I don’t know what the answer is, because the Internet and cable/satellite TV and clever toys and gadgets like MP3 players have not seemed (and that’s the key word) to be EVIL. I enjoy my MP3 player.  Could I live without it?  Of course.  Does it enrich my life?  It sure did today, when I listened to a fascinating interview on it.  But is it part of a slow trickle of gadgets-for-money-for-time that have robbed me of the deliberate life?  That’s something each of us, in the wee hours, have to decide for ourselves.

Creative Commons License photo credit: Joe Shlabotnik

14 Replies to “how America grew rich, fat and unhappy”

  1. This is definitely part of the whole happiness equation or unhappiness in our (Americans) case. The “need” for all this stuff and the use of all this stuff causes us to reduce the most fulfilling part of our lives…human interaction. We spend very little time with our family and extended family, and even less time with close friends. We move across the country for a job that only pays $10k more and in the process we lose our social network.

  2. I have been both poor and rich. I prefer to be rich, because happyness is something that is eternal in every one of us. If you are a happy person, you’ll be one no matter what. If you are an unhappy one, then even if you have 100 billion dollars, you wouldn’t be happy. But not having to worry too much aout money, will definitely be good..

  3. I think one of the reasons why parents buy all sorts of toys to entertain their kids is that they don’t want to let them out of the house to play by themselves. And the parents have other things to do, so the kids stay home a lot and have tons of toys to play with and watch TV. Times have changed. When I was growing up, my parents didn’t have to hang out and watch us while we were outside playing with other kids. It was safe back then. We played in the neighborhood playground with our neighbors, while mom was home doing chores that needed to be done. She occassionally came out to check on us, though. Nowadays, you have to take kids to the park to play or hang at the playground with them. So,naturally the whole dynamic changed – parents reduce the time kids spend outside.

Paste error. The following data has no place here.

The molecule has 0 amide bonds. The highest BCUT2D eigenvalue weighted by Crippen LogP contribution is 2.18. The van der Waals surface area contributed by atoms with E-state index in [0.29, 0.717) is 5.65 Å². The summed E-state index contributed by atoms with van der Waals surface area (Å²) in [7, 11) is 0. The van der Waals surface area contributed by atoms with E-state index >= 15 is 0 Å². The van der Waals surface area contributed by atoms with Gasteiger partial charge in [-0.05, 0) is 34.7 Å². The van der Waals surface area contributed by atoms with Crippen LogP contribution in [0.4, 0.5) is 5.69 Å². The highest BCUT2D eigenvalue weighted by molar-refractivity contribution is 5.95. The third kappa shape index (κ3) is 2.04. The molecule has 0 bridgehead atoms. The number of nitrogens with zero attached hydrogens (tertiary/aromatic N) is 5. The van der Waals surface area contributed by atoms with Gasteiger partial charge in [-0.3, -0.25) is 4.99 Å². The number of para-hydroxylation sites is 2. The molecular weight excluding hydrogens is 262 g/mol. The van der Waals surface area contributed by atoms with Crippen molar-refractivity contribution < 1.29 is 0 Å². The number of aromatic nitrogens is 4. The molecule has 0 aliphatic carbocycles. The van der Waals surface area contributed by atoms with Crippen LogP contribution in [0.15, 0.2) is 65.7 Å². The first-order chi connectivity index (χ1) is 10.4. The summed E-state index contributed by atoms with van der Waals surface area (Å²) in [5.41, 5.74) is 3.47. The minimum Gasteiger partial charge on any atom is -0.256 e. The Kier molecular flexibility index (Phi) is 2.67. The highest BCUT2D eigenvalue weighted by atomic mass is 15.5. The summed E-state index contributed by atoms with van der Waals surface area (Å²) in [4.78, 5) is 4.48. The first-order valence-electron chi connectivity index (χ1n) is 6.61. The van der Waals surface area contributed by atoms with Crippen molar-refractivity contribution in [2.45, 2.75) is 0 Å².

4. I don’t think it’s the stuff so much as the relationship to stuff. When the stuff starts owning you…

    and @ Bubelah – in my parents’ neighborhood, the kids can still go play and ride bikes on their own, just like I did when I was growing up. And I have friends who grew up in neighborhoods who weren’t able to do that, and now they live in neighborhoods where their kids can (often, the same neighborhood). So it goes in all different directions….

  5. I’d have to say another reason parents, grandparents, and other relatives buy so many toys is because it fills a void they think they had in their lives. I’ve known many people who seem to want to right the ways of the world by living through their kids. In reality, most children will make do with whatever is available. And in many cases they will be happier and more creative because they have to be.